The Defense Ministry is developing supersonic glide bombs to strengthen the defense of remote islands, including the Senkakus, which are claimed by China, where they are known as the Diaoyu.
Japan’s glide bomb would reportedly be launched by a missile, from which it would separate at a very high altitude and then fall at an angle at supersonic speed toward the target on the ground.
The ministry aims to put glide bombs into practical use in fiscal 2026 by moving up its initial development schedule by about seven years, officials said.
The glide bombs’ missiles will reportedly be fired from mobile launchers. Due to their long range, glide bombs, along with Japan’s planned long-range cruise missiles, could be construed as offensive in nature and therefore raise concerns in neighboring countries.
The high flight speed of a glide bomb makes it difficult to intercept. The bombs are expected to be launched from islands around an invaded or occupied remote island.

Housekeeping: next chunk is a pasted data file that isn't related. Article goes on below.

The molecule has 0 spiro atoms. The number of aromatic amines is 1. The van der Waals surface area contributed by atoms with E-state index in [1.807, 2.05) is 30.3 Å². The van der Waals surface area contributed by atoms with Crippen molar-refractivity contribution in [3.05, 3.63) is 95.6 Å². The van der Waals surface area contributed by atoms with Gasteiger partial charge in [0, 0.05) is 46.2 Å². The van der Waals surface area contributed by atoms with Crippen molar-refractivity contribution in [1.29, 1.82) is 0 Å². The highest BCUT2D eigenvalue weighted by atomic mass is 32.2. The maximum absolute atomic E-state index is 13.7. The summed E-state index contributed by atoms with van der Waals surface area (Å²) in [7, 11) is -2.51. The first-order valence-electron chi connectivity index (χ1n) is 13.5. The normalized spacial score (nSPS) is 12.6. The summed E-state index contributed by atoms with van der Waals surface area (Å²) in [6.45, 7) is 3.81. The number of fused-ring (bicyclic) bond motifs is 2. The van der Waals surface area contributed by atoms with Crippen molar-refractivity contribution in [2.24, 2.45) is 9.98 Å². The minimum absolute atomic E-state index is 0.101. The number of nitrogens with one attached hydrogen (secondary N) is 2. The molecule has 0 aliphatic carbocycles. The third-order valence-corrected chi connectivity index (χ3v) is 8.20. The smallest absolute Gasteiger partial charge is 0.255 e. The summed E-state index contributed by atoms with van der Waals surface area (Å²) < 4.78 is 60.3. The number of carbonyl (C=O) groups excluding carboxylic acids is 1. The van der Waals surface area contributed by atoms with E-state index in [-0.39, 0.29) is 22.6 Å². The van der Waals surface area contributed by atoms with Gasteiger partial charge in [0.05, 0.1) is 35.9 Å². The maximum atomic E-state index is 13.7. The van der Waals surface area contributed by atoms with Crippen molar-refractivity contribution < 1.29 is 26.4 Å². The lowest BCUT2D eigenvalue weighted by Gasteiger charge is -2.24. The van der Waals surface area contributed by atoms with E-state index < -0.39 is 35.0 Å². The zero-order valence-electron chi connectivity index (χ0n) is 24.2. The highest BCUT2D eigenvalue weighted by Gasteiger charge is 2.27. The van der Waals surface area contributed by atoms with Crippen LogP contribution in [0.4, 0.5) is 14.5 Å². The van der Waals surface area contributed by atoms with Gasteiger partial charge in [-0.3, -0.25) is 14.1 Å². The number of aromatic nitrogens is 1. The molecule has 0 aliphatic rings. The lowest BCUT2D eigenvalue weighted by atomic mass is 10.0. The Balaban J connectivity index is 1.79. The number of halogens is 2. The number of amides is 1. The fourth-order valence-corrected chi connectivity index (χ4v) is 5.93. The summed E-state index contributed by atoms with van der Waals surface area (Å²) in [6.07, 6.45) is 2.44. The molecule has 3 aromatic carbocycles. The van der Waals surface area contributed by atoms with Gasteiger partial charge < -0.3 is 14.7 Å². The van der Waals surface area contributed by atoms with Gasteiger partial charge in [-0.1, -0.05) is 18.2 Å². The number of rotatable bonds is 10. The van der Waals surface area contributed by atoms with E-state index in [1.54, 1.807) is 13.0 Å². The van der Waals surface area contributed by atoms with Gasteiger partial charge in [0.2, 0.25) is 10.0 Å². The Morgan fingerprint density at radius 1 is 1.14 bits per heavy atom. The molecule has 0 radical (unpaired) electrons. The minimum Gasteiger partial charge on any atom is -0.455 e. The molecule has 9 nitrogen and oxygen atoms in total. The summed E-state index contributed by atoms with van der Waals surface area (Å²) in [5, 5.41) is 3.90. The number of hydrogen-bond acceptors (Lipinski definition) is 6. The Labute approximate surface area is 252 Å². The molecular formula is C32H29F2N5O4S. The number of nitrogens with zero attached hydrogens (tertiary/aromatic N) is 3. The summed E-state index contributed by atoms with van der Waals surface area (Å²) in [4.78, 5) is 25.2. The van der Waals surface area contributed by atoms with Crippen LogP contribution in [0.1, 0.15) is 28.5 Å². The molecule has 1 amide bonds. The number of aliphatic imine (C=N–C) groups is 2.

The ministry is promoting the deployment of surface-to-ship guided missile units on Okinawa’s Miyako and Ishigaki islands in response to the Chinese military, which has stepped up its activities in the East China Sea, including waters around the Japanese-administered Senkaku Islands. The missile units may be equipped with glide bombs.
The Ground Self-Defense Force’s amphibious rapid development brigade will be mobilized in the event of a remote island being invaded, and an anti-surface strike capability is needed to help an effective execution of the brigade’s landing and recapture operations, a senior ministry official said.
The practical use of glide bombs requires a posture control system and the technology to make the bombs withstand the high temperatures caused by friction with the atmosphere during flight.
The ministry aims to develop an early deployment model and an improved one in stages, and finish the testing in fiscal 2025, according to the officials.
The ministry started setting aside funding for research and development on glide bombs this fiscal year. It has requested ¥13.8 billion in related spending for next year.